The PR BlogCreativityStorytelling & WritingThe PAS Formula for PR Writers

The PAS Formula for PR Writers

Saving the solution for the end is fine, adding filler content isn't.

Cover photo: @jerrysilfwer

The PAS for­mula is a use­ful script for PR writers.

The PAS for­mula is simple: start with the prob­lem, move on to agit­ate, and then offer a solution.

Here we go:

The PAS Formula

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The PAS Formula

The PAS for­mula makes it easy to struc­ture your PR writ­ing:

  • Problem: Outline your read­er­’s pain point.
  • Agitate: Amplify and drive home the pain point.
  • Solve: Offer an action­able solution.

Learn more: The PAS Formula for PR Writers

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Use the PAS Formula Sparingly

We all hate read­ing unne­ces­sary text to get to whatever solu­tion we want. “Get to the point already,” we think to ourselves. 

Wading waist-deep through anec­dotes, ana­lo­gies, con­text, and dis­claim­ers is tiring.

Getting to the point some­times seems to be a lost art.

It’s the PAS-ific­a­tion of con­tent mar­ket­ing, it seems. PAS is a widely pop­u­lar acronym for writ­ing con­tent—Pain-Agitate-Solve.

We make a point of delay­ing the solu­tion to ensure read­er engage­ment. According to the­ory and online ana­lyt­ics, this seems to be the right path.

The first third of the con­tent con­nects via a shared pain point.
The second third of the con­tent amp­li­fies these mutu­al frus­tra­tions.
And the last third offers the solution.

Getting to the point” quickly isn’t without its own set of draw­backs, either.

Fun To Write = Fun To Read

I’ve col­lab­or­ated with many engin­eers through­out my PR career, and they typ­ic­ally get straight to the real solu­tion in their writ­ing. Presenting the solu­tion straight-up, without any fuss what­so­ever, can also make for rather dull reading.

Readers nev­er con­sciously ask for it but need stor­ies, ana­lo­gies, and context.

For me, this is a help­ful rule of thumb:

If it’s tedi­ous to write, it’s tedi­ous to read.

The straight­for­ward approach to delay­ing pre­ma­ture solu­tions is put­ting more energy into your writ­ten content’s first two-thirds.

Think about it: The solu­tion part could be trite and stale, but it still car­ries lots of value by being the actu­al answer to someone’s ques­tion. The ini­tial parts of your con­tent have no such value; there­fore, they need the most of your atten­tion.

Don’t just race through the PA part if you’re using PAS. Put your heart and soul into mak­ing these pas­sages worthy of your reader’s attention.

Make these parts fun to read by mak­ing them fun to write.

Please sup­port my PR blog by shar­ing it with oth­er com­mu­nic­a­tion pro­fes­sion­als. For ques­tions or PR sup­port, con­tact me via jerry@​spinfactory.​com.

PR Resource: Drafting

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Communication Skill: Drafting

Drafting, cre­at­ing, and refin­ing writ­ten doc­u­ments are fun­da­ment­al com­mu­nic­a­tion skills cru­cial in every­day life. From com­pos­ing emails and writ­ing reports to craft­ing per­son­al let­ters or social media posts, the abil­ity to draft and edit doc­u­ments ensures clar­ity, coher­ence, and effect­ive­ness in con­vey­ing messages.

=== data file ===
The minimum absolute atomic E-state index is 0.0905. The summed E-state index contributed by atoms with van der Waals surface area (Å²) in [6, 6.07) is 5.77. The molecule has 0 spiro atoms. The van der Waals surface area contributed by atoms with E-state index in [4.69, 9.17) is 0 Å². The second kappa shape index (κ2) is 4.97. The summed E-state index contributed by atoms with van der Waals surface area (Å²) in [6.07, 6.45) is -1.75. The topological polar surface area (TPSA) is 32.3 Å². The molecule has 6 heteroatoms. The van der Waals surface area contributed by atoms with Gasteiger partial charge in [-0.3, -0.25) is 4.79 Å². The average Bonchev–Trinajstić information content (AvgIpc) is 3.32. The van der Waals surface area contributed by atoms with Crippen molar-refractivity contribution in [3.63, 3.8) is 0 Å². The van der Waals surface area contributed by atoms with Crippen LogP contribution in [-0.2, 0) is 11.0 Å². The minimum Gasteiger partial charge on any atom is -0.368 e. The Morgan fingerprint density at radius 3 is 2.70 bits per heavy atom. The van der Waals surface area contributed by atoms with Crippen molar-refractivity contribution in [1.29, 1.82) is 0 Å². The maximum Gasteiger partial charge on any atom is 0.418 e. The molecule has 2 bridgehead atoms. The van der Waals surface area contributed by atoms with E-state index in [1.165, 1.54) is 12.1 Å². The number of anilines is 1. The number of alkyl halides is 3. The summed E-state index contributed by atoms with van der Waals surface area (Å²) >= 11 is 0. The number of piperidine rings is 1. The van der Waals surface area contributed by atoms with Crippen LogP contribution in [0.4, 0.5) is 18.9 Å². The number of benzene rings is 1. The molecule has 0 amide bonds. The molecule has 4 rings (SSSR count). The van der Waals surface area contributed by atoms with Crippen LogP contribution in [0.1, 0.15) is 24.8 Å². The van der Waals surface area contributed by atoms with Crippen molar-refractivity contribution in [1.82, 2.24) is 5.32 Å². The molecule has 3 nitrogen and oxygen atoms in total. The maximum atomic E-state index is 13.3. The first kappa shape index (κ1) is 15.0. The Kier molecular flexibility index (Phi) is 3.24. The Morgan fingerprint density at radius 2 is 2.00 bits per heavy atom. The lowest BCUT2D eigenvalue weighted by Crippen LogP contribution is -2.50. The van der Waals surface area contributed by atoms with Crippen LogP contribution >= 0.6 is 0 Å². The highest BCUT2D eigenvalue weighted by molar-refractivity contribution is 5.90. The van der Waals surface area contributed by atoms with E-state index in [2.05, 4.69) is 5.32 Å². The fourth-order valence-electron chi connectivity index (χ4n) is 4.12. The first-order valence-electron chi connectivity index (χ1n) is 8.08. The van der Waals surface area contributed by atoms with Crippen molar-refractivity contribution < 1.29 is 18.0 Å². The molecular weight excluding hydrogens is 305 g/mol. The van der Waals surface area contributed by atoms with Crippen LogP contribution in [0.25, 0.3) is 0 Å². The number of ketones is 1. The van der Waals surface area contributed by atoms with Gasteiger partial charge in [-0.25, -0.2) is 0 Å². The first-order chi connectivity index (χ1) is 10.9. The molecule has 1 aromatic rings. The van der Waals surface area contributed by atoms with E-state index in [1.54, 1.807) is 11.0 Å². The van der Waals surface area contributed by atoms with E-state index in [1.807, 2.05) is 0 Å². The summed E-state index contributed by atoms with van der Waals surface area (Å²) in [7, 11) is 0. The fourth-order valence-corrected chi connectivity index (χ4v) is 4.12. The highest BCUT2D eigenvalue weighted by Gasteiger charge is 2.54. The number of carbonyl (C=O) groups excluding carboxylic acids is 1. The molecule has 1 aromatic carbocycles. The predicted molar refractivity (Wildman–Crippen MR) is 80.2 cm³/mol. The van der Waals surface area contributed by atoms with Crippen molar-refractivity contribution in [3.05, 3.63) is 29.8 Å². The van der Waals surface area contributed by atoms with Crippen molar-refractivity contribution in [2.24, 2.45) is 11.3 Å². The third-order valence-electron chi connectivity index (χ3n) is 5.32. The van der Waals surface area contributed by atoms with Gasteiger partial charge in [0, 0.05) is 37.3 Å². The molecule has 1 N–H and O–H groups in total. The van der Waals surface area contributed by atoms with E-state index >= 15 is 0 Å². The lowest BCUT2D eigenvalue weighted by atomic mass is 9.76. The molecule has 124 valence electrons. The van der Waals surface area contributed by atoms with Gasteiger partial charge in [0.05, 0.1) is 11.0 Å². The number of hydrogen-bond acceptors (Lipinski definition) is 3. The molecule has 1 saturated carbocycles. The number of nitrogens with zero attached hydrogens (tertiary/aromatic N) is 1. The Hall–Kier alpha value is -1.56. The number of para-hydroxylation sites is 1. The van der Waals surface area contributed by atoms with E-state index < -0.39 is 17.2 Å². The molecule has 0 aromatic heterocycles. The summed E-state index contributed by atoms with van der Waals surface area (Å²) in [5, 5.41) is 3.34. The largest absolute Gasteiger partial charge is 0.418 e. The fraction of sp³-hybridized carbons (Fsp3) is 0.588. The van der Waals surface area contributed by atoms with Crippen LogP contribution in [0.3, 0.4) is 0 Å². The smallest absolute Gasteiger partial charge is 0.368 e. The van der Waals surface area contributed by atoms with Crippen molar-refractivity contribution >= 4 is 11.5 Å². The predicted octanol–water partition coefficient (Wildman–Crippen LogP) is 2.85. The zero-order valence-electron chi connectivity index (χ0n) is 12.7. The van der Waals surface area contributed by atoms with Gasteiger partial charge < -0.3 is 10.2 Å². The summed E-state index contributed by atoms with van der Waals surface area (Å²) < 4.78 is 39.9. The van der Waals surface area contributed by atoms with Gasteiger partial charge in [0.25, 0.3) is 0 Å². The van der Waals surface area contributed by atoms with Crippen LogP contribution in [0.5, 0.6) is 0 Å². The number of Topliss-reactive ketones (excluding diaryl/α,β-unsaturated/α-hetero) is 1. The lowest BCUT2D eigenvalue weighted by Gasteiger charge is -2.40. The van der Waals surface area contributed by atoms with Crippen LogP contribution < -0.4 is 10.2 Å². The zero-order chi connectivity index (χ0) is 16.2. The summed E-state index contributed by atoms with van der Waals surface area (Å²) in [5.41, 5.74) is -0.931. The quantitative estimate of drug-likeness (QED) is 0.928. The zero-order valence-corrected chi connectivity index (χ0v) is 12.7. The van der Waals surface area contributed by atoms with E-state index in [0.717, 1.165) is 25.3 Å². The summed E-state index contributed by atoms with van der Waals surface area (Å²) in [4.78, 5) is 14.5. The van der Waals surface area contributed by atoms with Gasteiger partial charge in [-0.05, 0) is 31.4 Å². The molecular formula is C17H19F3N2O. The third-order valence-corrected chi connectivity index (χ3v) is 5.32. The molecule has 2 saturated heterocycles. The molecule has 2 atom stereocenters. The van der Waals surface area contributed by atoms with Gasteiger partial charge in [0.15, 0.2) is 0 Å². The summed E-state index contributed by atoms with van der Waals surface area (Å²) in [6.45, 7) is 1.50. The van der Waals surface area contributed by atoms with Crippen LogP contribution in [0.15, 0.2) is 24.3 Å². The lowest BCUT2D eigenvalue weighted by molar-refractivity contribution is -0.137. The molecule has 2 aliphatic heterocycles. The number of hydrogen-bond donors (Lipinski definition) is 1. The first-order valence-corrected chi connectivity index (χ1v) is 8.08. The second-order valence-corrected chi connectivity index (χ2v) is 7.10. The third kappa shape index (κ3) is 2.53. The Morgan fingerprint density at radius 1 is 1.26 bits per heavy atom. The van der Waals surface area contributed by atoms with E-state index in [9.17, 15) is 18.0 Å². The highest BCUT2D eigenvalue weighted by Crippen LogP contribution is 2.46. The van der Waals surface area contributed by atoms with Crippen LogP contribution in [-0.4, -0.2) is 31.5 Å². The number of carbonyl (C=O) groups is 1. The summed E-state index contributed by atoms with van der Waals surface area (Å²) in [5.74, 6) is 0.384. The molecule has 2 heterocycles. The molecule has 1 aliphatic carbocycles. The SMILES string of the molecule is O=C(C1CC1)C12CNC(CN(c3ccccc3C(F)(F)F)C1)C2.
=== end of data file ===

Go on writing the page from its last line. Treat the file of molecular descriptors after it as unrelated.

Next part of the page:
The first draft of any­thing is shit.”
— Ernest Hemingway

Many indi­vidu­als struggle with writ­ing not because they lack ideas but because they under­es­tim­ate the power of revi­sion. The ini­tial draft is rarely per­fect; it’s through revis­ing this draft — trans­form­ing it into a second, third, or even fourth draft — that one hones the mes­sage, sharpens the lan­guage, and strengthens the over­all communication. 

Developing a habit of draft­ing and edit­ing allows for explor­ing ideas, refin­ing thought, and elim­in­at­ing ambi­gu­ity, mak­ing the final product more impact­ful and under­stood by its inten­ded audi­ence.

To become bet­ter at draft­ing, con­sider these five tips:

  • Embrace the pro­cess. Accept that draft­ing is a pro­cess that involves writ­ing, revis­it­ing, and revis­ing. Your first draft is just the begin­ning, not the end product.
  • Separate writ­ing from edit­ing. Allow your­self to write freely in the ini­tial draft without wor­ry­ing about per­fec­tion. Focus on get­ting your ideas down, then shift to edit­ing mode to refine your work.
  • Read aloud. Reading your draft aloud can help you catch errors, awk­ward phras­ing, and unclear areas. This prac­tice can also improve the rhythm and flow of your writing.
  • Seek feed­back. Don’t hes­it­ate to share your drafts with oth­ers. Feedback can provide new per­spect­ives and insights that you might have overlooked.
  • Use tools wisely. Use writ­ing and edit­ing tools (such as large lan­guage mod­els, gram­mar check­ers, or style guides) to help identi­fy areas for improve­ment. However, always apply your judg­ment to ensure sug­ges­tions align with your inten­ded mes­sage and voice.

Incorporating these strategies into your writ­ing routine can elev­ate your draft­ing skills, lead­ing to clear­er, more com­pel­ling, and more effect­ive writ­ten com­mu­nic­a­tion in every aspect of your life.

Learn more: Communication Skills (That Everyone Should Learn)

💡 Subscribe and get a free ebook on how to get bet­ter PR ideas.

Jerry Silfwer
Jerry Silfwer
Jerry Silfwer, alias Doctor Spin, is an awarded senior adviser specialising in public relations and digital strategy. Currently CEO at Spin Factory and KIX Communication Index. Before that, he worked at Kaufmann, Whispr Group, Springtime PR, and Spotlight PR. Based in Stockholm, Sweden.

The Cover Photo

The cover photo isn't related to public relations; it's just a photo of mine. Think of it as a 'decorative diversion', a subtle reminder that there is more to life than strategic communication.

The cover photo has


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